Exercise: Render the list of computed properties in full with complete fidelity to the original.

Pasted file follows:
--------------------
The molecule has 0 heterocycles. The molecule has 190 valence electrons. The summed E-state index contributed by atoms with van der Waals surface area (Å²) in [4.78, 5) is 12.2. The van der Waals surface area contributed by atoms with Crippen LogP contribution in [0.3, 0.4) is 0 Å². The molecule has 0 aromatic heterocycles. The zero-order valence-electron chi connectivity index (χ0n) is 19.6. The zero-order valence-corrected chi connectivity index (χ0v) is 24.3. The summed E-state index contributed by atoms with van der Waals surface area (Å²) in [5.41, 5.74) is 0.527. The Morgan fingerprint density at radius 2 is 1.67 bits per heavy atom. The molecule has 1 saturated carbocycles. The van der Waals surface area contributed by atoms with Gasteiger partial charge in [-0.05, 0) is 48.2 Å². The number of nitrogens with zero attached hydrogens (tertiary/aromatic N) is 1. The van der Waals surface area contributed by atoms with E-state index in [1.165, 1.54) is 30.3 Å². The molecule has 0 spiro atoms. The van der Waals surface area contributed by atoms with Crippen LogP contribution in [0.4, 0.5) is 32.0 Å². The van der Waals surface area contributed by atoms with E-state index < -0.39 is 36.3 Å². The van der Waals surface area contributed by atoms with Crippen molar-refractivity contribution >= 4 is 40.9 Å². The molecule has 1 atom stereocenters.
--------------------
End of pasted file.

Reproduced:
The molecule has 0 heterocycles. The molecule has 190 valence electrons. The summed E-state index contributed by atoms with van der Waals surface area (Å²) in [4.78, 5) is 12.2. The van der Waals surface area contributed by atoms with Crippen LogP contribution in [0.3, 0.4) is 0 Å². The molecule has 0 aromatic heterocycles. The zero-order valence-electron chi connectivity index (χ0n) is 19.6. The zero-order valence-corrected chi connectivity index (χ0v) is 24.3. The summed E-state index contributed by atoms with van der Waals surface area (Å²) in [5.41, 5.74) is 0.527. The Morgan fingerprint density at radius 2 is 1.67 bits per heavy atom. The molecule has 1 saturated carbocycles. The van der Waals surface area contributed by atoms with Gasteiger partial charge in [-0.05, 0) is 48.2 Å². The number of nitrogens with zero attached hydrogens (tertiary/aromatic N) is 1. The van der Waals surface area contributed by atoms with E-state index in [1.165, 1.54) is 30.3 Å². The molecule has 0 spiro atoms. The van der Waals surface area contributed by atoms with Crippen LogP contribution in [0.4, 0.5) is 32.0 Å². The van der Waals surface area contributed by atoms with E-state index < -0.39 is 36.3 Å². The van der Waals surface area contributed by atoms with Crippen molar-refractivity contribution >= 4 is 40.9 Å². The molecule has 1 atom stereocenters.